Through use of the Roll Stability Control (RSC) systems, it was estimated that between 1,422 and 2,037 combination vehicle rollover crashes in curves could be prevented, resulting in effectiveness rates of 37 percent and 53 percent, respectively.

February 2009
Nationwide,United States

Summary Information

The goal of the Federal Motor Carrier Safety Administration (FMCSA) is to reduce the number and severity of commercial motor vehicle (CMV) crashes. Over the last several years, FMCSA has collaborated with the trucking industry to test, evaluate, and encourage the deployment of several onboard safety systems (OSS) for CMVs in an effort to enhance the safety of all roadway users. As part of an ongoing FMCSA effort to encourage voluntary adoption of onboard safety systems, this analysis builds on previous field operational testing by refocusing benefit-cost assessments from more general societal impacts to targeted motor-carrier-industry outcomes, since motor carriers are the end-users responsible for investment and deployment of OSS.

The methodology for this analysis was based on estimates of crash cost avoidance for the primary types of crashes that can be addressed by the RSC systems on combination vehicles. RSC system benefits were based primarily on reducing the occurrence of large-truck rollovers caused by excessive speed in a curve. To obtain a measure of crash cost avoidance, the number of rollovers that the technology is estimated to prevent each year per vehicle miles traveled (VMT) was determined. Next, using information provided by motor carriers, insurance companies, legal experts, and others, the actual crash costs paid by the motor carrier industry was determined for rollovers. As a result, trucking companies can use this cost information as a basis for juxtaposing and evaluating the potential crash avoidance benefits of RSC systems with the purchase and operational costs of these technologies.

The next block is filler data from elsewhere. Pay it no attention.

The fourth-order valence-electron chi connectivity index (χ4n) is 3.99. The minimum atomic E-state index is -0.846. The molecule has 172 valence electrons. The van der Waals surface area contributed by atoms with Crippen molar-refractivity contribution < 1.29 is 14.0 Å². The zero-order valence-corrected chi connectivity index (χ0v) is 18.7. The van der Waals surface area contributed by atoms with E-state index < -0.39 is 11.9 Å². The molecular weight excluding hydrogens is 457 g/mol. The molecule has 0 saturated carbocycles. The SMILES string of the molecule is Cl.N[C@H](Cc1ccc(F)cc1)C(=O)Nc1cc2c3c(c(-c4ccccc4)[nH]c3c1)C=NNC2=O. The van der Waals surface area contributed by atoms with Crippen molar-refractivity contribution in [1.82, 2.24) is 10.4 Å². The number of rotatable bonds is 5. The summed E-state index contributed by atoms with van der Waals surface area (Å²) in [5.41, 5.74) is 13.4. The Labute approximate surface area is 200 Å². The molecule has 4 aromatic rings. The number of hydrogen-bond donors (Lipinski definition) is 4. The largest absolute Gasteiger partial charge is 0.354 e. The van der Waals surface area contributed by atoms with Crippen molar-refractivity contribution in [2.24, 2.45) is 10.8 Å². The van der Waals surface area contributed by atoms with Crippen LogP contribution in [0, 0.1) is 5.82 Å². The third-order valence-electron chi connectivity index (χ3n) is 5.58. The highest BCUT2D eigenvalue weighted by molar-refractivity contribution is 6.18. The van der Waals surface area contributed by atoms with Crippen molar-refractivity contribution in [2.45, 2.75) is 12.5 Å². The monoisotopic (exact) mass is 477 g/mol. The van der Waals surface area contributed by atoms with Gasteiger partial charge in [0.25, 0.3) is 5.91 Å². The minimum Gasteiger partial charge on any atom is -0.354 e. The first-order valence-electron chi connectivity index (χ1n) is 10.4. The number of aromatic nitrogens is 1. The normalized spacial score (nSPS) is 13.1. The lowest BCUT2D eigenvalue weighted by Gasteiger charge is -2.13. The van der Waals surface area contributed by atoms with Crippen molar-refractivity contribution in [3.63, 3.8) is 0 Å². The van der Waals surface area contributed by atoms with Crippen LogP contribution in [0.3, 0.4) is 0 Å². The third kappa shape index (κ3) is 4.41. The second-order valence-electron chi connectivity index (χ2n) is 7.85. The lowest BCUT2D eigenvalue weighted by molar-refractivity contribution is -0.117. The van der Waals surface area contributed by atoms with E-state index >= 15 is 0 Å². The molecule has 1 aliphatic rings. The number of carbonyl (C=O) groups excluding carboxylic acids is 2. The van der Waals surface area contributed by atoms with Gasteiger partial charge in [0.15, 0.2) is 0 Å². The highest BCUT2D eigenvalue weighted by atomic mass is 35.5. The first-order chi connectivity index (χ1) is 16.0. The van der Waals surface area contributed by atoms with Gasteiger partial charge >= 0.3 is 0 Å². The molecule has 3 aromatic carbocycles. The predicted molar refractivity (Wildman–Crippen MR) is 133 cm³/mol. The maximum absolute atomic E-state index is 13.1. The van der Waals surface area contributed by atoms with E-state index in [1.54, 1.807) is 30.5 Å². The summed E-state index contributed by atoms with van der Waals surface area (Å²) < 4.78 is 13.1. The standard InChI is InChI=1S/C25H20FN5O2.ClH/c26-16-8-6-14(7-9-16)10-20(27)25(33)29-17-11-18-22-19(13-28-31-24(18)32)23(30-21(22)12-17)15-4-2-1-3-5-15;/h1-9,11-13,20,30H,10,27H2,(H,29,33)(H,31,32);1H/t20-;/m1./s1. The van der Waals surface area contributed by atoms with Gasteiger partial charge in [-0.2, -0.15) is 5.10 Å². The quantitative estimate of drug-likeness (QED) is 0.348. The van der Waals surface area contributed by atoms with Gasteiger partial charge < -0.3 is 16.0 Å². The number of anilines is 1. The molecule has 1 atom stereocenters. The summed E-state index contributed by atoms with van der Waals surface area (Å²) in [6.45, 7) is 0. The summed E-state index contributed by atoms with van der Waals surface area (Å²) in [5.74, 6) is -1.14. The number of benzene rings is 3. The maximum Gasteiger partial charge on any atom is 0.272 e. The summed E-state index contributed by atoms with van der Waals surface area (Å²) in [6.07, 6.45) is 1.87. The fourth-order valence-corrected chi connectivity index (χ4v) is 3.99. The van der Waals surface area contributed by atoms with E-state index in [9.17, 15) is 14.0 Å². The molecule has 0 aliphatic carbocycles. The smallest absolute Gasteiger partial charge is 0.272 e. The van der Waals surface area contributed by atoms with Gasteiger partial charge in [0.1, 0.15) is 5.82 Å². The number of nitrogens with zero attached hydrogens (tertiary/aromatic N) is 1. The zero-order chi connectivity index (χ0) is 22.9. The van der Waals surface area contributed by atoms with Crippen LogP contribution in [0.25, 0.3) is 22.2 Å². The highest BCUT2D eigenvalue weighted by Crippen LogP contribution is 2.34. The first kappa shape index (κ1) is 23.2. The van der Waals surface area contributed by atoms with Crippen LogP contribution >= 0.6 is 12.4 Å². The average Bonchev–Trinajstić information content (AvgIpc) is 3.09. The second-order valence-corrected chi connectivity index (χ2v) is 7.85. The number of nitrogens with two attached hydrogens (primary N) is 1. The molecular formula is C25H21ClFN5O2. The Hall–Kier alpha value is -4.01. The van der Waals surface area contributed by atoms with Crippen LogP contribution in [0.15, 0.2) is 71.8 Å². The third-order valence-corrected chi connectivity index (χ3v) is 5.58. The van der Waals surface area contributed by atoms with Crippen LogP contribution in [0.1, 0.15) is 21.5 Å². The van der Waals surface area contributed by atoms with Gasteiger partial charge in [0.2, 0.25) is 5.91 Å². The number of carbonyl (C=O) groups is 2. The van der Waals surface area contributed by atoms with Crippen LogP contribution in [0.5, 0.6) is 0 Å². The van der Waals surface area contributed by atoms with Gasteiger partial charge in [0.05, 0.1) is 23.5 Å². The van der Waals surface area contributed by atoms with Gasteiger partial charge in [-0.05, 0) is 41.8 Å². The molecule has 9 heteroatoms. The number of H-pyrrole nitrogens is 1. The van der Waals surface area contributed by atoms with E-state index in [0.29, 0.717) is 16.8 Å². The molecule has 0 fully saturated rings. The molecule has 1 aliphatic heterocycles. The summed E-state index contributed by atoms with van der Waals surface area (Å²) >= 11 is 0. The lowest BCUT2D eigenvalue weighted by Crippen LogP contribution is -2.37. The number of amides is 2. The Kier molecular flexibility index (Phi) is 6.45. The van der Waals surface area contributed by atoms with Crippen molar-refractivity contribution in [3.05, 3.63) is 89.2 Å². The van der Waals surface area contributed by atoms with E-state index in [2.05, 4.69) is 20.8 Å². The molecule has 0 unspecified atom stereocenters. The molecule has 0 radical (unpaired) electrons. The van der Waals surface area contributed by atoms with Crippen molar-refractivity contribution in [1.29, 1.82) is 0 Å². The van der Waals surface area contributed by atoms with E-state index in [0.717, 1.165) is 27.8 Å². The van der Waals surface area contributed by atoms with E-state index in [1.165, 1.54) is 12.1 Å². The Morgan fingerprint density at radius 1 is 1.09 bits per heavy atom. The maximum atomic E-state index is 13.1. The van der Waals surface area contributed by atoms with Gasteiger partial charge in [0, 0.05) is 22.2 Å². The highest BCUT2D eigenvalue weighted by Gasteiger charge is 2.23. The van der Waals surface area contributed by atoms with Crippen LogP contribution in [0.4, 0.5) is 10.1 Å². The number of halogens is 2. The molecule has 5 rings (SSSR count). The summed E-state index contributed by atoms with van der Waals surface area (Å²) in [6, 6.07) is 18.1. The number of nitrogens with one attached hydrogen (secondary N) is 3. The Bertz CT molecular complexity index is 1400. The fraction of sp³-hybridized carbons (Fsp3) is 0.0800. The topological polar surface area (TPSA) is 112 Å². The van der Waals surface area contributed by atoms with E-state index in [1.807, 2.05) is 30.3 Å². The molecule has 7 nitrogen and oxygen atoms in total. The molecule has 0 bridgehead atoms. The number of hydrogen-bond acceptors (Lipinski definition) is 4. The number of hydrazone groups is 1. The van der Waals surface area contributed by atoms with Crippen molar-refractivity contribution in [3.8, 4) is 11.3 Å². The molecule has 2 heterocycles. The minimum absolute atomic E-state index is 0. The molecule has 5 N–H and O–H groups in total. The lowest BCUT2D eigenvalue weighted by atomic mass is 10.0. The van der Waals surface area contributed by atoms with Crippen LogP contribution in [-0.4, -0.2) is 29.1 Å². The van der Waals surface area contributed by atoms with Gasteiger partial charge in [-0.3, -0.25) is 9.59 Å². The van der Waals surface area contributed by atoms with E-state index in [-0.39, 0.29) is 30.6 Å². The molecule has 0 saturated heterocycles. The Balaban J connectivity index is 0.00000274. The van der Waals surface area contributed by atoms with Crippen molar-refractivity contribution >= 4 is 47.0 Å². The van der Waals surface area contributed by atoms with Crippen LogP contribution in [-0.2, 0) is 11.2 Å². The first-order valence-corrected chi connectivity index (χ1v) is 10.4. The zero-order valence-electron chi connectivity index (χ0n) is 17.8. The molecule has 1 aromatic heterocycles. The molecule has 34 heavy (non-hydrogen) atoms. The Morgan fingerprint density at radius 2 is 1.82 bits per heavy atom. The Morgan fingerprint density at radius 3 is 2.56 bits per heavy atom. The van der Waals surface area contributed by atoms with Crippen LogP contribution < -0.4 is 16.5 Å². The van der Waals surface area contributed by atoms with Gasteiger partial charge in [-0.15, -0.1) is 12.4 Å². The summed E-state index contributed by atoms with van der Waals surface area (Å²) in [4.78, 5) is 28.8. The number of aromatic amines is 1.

According to the crash data for 2001–2005 provided by the General Estimates System (GES), an average of 2,079 injury and 1,626 PDO rollovers occurred involving combination trucks with a pre-crash movement of negotiating a curve. Additionally, an average of 137 fatal rollover crashes occurred. Rates of effectiveness or crash prevention rates represent the percentage of crashes that RSC systems would have a high probability of preventing. Using information from simulations and motor carrier feedback, a range of efficacy rates was determined, 53% and 37% respectively, and used to estimate the portion of these types of crashes that could be preventable by RSC systems. Table 1 provides the estimated numeric range of crashes preventable by RSC systems which is obtained by multiplying the number of crashes by the rates of effectiveness.

RSC Efficiency Rates
PDO (Property Damage Only) Rollovers
Injury Rollovers
Fatal Rollovers
Table 1: Estimated Mean Annual Number of Combination Vehicle Rollover Crashes in a Curve Preventable by RSC Systems by Crash Severity, 2001–2005.

Benefit Comments

No comments posted to date

Comment on this Benefit

To comment on this summary, fill in the information below and click on submit. An asterisk (*) indicates a required field. Your name and email address, if provided, will not be posted, but are to contact you, if needed to clarify your comments.


Analysis of Benefits and Costs of Roll Stability Control Systems for the Trucking Industry

Author: Dan Murray, Sandra Shackelford, Amy Houser

Published By: Department of Transportation - Federal Motor Carrier Safety Administration

Source Date: February 2009



Average User Rating

0 ( ratings)

Rate this Benefit

(click stars to rate)


Benefit of the Month for April, 2010 !

Benefit ID: 2009-00607